The two proceeded to debate the importance of upholding democracy approaching the 2024 election. 

“This guy has no sense of American democracy,” Biden said.

Trump responded by saying Biden is “not equipped” for the presidency.

The debate continued with discussions of issues raised by African American voters. Biden, adding that employment for the demographic is “at the lowest it’s been in a long time,” said that he understands inflation has been hurting the entirety of the nation and hopes to reduce childcare costs.

“He caused the inflation,” Trump said. “It’s killing people – they can’t buy groceries anymore.”

In talks about the handling of climate change, Trump upheld his removal of the nation from the Paris Climate Accords on the grounds that the country was treated “horribly” during its participation. Biden criticized Trump’s handling and emphasized the need for the international climate agreement. 

The question of combating rising childcare costs was then posed, considering that they have reached an annual average of $11,000 per child as of 2024. However, the debate pivoted into an argument over firings of staff and insults thrown between the two over the defense of the nation’s military and the state of the middle class. 

Each of the candidates proceeded to discuss plans for the nation’s opioid crisis upon re-election and what they’ve already done to combat drug addiction.

“We were doing very well with addiction until COVID came along,” Trump replied.

In response, Biden claimed that he’s worked on “bi-partisan” deals to remedy addiction nationwide.

Nearing the end of the 90 allotted minutes of debate time, the candidates addressed concerns about their ages and fitness for presidency. Biden, saying that he was once criticized for being the second-youngest senator ever elected, said that Trump was only three years younger than him and “a lot less confident.” Trump countered the point by saying he “aced” two cognitive exams that he volunteered to take himself.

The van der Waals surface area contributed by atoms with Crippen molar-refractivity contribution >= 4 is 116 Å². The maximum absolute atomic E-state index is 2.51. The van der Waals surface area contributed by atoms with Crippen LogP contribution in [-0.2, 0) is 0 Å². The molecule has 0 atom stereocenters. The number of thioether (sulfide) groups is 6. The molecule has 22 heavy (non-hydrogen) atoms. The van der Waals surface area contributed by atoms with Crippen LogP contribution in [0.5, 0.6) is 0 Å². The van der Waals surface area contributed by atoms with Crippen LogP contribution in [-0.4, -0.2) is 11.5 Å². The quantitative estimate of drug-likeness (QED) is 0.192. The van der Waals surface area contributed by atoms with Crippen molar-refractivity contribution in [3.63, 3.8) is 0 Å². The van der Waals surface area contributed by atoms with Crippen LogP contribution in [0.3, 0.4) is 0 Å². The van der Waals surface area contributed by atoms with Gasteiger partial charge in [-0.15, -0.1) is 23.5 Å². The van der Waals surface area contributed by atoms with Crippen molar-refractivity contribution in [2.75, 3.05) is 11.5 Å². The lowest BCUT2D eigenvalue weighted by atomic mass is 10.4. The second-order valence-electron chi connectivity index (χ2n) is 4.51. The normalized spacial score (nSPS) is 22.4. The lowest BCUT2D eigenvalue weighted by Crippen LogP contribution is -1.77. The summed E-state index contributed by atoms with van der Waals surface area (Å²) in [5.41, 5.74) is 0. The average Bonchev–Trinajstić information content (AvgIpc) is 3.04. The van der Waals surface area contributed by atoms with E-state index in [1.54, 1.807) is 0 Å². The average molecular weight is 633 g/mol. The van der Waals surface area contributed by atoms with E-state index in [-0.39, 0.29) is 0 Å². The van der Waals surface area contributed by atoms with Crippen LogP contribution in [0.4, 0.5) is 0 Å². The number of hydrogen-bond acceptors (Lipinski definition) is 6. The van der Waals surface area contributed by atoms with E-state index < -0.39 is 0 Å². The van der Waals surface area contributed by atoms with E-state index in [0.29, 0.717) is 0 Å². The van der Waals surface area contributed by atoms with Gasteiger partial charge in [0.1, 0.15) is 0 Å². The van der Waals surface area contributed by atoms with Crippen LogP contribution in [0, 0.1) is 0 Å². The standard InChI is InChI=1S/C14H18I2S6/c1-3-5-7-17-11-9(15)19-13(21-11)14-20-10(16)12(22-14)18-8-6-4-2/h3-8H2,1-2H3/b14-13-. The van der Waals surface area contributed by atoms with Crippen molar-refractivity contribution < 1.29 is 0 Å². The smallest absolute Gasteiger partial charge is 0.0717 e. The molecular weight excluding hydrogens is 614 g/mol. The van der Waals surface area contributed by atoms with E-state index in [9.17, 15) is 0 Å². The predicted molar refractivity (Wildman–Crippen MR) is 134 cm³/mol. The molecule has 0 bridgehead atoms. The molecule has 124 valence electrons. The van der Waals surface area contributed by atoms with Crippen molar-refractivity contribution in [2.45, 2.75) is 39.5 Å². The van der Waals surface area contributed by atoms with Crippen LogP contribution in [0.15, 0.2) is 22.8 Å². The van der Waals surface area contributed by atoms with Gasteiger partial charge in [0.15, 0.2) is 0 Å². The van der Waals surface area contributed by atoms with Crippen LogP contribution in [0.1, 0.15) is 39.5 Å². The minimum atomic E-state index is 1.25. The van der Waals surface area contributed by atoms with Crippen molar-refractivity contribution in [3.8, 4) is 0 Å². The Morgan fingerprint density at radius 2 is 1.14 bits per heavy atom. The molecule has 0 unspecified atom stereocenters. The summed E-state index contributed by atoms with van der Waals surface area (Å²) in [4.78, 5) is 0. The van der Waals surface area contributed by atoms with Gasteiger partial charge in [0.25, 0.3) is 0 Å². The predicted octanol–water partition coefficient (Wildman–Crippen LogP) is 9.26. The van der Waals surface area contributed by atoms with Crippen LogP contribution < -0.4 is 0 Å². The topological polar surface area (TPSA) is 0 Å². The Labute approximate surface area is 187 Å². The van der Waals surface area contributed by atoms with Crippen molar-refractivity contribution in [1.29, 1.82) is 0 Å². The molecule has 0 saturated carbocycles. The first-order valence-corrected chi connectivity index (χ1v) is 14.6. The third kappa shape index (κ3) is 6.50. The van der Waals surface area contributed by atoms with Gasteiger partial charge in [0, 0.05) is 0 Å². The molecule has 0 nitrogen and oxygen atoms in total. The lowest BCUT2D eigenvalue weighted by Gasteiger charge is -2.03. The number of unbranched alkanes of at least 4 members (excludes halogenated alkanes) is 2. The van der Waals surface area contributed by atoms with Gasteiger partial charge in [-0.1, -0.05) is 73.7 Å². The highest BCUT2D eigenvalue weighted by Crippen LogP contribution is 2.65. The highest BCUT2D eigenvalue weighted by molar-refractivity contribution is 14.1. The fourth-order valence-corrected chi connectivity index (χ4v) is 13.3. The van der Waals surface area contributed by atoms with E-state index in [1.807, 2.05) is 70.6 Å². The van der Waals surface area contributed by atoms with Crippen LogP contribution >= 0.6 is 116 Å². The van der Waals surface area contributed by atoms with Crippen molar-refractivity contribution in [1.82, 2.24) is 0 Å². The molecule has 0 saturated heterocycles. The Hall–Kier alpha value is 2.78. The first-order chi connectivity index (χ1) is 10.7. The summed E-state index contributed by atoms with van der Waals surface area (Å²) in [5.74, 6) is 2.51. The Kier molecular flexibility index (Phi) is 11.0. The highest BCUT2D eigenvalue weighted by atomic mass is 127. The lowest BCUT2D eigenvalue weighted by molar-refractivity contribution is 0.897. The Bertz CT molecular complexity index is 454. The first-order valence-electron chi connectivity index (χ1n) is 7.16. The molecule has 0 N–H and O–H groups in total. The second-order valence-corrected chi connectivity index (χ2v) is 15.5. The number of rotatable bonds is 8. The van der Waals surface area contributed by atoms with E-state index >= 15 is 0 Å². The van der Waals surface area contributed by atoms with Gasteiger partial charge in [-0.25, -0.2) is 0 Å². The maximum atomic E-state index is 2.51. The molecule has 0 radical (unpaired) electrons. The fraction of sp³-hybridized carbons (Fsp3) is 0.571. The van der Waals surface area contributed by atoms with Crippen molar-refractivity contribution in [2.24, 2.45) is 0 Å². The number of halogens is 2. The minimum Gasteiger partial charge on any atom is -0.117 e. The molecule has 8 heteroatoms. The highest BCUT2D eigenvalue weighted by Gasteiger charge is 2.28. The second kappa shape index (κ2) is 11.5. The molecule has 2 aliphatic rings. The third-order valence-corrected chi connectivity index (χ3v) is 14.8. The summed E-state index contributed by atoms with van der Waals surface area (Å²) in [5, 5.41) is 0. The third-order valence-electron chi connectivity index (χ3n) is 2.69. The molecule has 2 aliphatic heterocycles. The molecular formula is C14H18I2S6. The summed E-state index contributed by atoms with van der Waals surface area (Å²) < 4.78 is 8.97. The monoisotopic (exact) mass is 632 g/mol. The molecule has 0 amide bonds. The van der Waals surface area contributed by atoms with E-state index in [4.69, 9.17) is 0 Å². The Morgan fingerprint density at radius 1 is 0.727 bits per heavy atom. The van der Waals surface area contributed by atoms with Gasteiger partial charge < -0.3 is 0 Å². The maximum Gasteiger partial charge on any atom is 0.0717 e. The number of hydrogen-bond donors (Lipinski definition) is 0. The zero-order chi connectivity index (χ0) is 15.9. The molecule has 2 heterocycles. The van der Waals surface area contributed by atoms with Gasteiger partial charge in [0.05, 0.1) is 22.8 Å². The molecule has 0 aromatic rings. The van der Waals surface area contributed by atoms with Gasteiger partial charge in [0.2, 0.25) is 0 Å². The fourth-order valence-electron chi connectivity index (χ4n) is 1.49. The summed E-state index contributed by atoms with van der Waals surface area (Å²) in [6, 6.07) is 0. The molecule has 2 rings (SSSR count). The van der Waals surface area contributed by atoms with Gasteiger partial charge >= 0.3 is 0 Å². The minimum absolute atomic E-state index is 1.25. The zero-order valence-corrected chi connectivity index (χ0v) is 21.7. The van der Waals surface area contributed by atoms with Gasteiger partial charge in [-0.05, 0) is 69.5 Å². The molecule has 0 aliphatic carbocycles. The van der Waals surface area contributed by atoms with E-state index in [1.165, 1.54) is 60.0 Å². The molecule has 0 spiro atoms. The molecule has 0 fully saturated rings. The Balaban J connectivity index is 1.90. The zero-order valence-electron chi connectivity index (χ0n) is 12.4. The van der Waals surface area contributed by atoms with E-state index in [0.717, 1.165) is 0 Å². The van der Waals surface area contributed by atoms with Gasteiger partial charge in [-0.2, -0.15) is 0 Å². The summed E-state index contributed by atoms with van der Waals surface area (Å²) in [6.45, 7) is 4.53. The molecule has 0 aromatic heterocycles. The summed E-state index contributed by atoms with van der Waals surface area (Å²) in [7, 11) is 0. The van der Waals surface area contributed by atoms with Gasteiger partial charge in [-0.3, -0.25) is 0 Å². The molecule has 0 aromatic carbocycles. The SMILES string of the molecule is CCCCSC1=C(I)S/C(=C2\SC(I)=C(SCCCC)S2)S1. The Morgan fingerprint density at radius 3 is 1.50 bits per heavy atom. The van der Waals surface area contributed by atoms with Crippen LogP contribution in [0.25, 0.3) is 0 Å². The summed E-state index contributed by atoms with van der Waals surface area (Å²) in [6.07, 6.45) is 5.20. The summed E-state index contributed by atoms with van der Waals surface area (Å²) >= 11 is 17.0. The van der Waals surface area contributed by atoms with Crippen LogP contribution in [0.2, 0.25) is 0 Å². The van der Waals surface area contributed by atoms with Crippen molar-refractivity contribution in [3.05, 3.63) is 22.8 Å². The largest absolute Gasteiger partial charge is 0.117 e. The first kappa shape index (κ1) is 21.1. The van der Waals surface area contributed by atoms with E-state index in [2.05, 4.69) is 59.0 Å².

In the final question of the night, Trump was asked multiple times if he would accept the results of the election, no matter the outcome.

“If it is a fair and reasonable election, absolutely,” Trump said. 

The discussion of election acceptance resulted in a litany of accusations between the two candidates. Biden, after Trump claimed he would “drive us into World War III,” said that the United States is needed to “protect the world.”

To conclude the debate, Biden began his closing remarks in support of his policies on Medicaid and his handling of big pharma and emphasized his ongoing quest to bring down inflation. Trump closed by supporting his treatment of U.S. veterans and claiming Biden is a “complainer” who “makes our country unsafe.” 


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Mary Piacente
Mary Piacente, News Editor